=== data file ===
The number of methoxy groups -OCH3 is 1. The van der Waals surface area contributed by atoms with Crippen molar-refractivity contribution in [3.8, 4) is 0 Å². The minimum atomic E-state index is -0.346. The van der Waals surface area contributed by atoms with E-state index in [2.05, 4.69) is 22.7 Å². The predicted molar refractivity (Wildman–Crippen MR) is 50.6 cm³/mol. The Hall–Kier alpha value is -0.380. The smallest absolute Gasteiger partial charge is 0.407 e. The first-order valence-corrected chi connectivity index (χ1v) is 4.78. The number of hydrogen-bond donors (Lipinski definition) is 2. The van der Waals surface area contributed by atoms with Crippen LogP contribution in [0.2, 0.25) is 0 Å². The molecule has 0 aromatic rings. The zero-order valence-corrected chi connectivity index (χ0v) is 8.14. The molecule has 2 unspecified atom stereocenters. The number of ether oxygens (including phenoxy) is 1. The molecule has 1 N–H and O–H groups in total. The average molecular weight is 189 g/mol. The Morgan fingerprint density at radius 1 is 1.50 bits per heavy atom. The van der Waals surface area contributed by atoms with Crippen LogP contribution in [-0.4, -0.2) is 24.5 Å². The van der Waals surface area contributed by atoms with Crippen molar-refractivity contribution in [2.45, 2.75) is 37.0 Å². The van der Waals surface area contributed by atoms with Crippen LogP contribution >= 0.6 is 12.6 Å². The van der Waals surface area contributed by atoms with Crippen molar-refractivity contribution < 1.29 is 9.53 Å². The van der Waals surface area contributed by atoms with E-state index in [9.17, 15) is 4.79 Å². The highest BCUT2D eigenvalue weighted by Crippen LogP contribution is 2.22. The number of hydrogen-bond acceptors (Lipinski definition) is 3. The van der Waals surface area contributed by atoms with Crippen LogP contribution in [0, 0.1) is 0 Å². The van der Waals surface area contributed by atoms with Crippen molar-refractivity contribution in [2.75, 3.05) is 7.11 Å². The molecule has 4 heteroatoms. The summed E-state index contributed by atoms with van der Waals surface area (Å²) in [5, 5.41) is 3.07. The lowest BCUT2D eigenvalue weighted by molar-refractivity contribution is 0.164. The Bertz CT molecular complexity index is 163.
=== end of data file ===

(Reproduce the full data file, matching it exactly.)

The number of methoxy groups -OCH3 is 1. The van der Waals surface area contributed by atoms with Crippen molar-refractivity contribution in [3.8, 4) is 0 Å². The minimum atomic E-state index is -0.346. The van der Waals surface area contributed by atoms with E-state index in [2.05, 4.69) is 22.7 Å². The predicted molar refractivity (Wildman–Crippen MR) is 50.6 cm³/mol. The Hall–Kier alpha value is -0.380. The smallest absolute Gasteiger partial charge is 0.407 e. The first-order valence-corrected chi connectivity index (χ1v) is 4.78. The number of hydrogen-bond donors (Lipinski definition) is 2. The van der Waals surface area contributed by atoms with Crippen LogP contribution in [0.2, 0.25) is 0 Å². The molecule has 0 aromatic rings. The zero-order valence-corrected chi connectivity index (χ0v) is 8.14. The molecule has 2 unspecified atom stereocenters. The number of ether oxygens (including phenoxy) is 1. The molecule has 1 N–H and O–H groups in total. The average molecular weight is 189 g/mol. The Morgan fingerprint density at radius 1 is 1.50 bits per heavy atom. The van der Waals surface area contributed by atoms with Crippen LogP contribution in [-0.4, -0.2) is 24.5 Å². The van der Waals surface area contributed by atoms with Crippen molar-refractivity contribution in [2.45, 2.75) is 37.0 Å². The van der Waals surface area contributed by atoms with Crippen LogP contribution >= 0.6 is 12.6 Å². The van der Waals surface area contributed by atoms with Crippen molar-refractivity contribution < 1.29 is 9.53 Å². The van der Waals surface area contributed by atoms with E-state index in [9.17, 15) is 4.79 Å². The highest BCUT2D eigenvalue weighted by Crippen LogP contribution is 2.22. The number of hydrogen-bond acceptors (Lipinski definition) is 3. The van der Waals surface area contributed by atoms with Crippen LogP contribution in [0, 0.1) is 0 Å². The van der Waals surface area contributed by atoms with Crippen molar-refractivity contribution in [2.75, 3.05) is 7.11 Å². The molecule has 4 heteroatoms. The summed E-state index contributed by atoms with van der Waals surface area (Å²) in [5, 5.41) is 3.07. The lowest BCUT2D eigenvalue weighted by molar-refractivity contribution is 0.164. The Bertz CT molecular complexity index is 163.